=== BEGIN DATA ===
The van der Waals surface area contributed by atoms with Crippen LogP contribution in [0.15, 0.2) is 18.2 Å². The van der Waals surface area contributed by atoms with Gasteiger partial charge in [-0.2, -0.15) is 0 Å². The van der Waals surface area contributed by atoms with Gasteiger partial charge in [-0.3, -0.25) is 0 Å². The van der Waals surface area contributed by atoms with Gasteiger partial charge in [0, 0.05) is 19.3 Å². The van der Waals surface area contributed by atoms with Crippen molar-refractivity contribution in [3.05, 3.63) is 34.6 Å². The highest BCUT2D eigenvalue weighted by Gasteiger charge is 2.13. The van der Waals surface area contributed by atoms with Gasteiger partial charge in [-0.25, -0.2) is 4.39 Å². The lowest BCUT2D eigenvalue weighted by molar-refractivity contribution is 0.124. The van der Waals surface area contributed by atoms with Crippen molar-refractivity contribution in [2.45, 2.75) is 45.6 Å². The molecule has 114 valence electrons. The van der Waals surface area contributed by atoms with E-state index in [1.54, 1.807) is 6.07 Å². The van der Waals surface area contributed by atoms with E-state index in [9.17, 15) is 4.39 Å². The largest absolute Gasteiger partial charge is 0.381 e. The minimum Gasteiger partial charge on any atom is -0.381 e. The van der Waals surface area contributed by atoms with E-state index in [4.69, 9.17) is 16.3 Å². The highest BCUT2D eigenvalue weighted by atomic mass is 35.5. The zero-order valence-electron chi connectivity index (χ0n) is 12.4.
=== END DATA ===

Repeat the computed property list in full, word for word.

The van der Waals surface area contributed by atoms with Crippen LogP contribution in [0.15, 0.2) is 18.2 Å². The van der Waals surface area contributed by atoms with Gasteiger partial charge in [-0.2, -0.15) is 0 Å². The van der Waals surface area contributed by atoms with Gasteiger partial charge in [-0.3, -0.25) is 0 Å². The van der Waals surface area contributed by atoms with Gasteiger partial charge in [0, 0.05) is 19.3 Å². The van der Waals surface area contributed by atoms with Crippen molar-refractivity contribution in [3.05, 3.63) is 34.6 Å². The highest BCUT2D eigenvalue weighted by Gasteiger charge is 2.13. The van der Waals surface area contributed by atoms with Gasteiger partial charge in [-0.25, -0.2) is 4.39 Å². The lowest BCUT2D eigenvalue weighted by molar-refractivity contribution is 0.124. The van der Waals surface area contributed by atoms with Crippen molar-refractivity contribution in [2.45, 2.75) is 45.6 Å². The molecule has 114 valence electrons. The van der Waals surface area contributed by atoms with E-state index in [1.54, 1.807) is 6.07 Å². The van der Waals surface area contributed by atoms with E-state index in [9.17, 15) is 4.39 Å². The largest absolute Gasteiger partial charge is 0.381 e. The minimum Gasteiger partial charge on any atom is -0.381 e. The van der Waals surface area contributed by atoms with E-state index in [4.69, 9.17) is 16.3 Å². The highest BCUT2D eigenvalue weighted by atomic mass is 35.5. The zero-order valence-electron chi connectivity index (χ0n) is 12.4.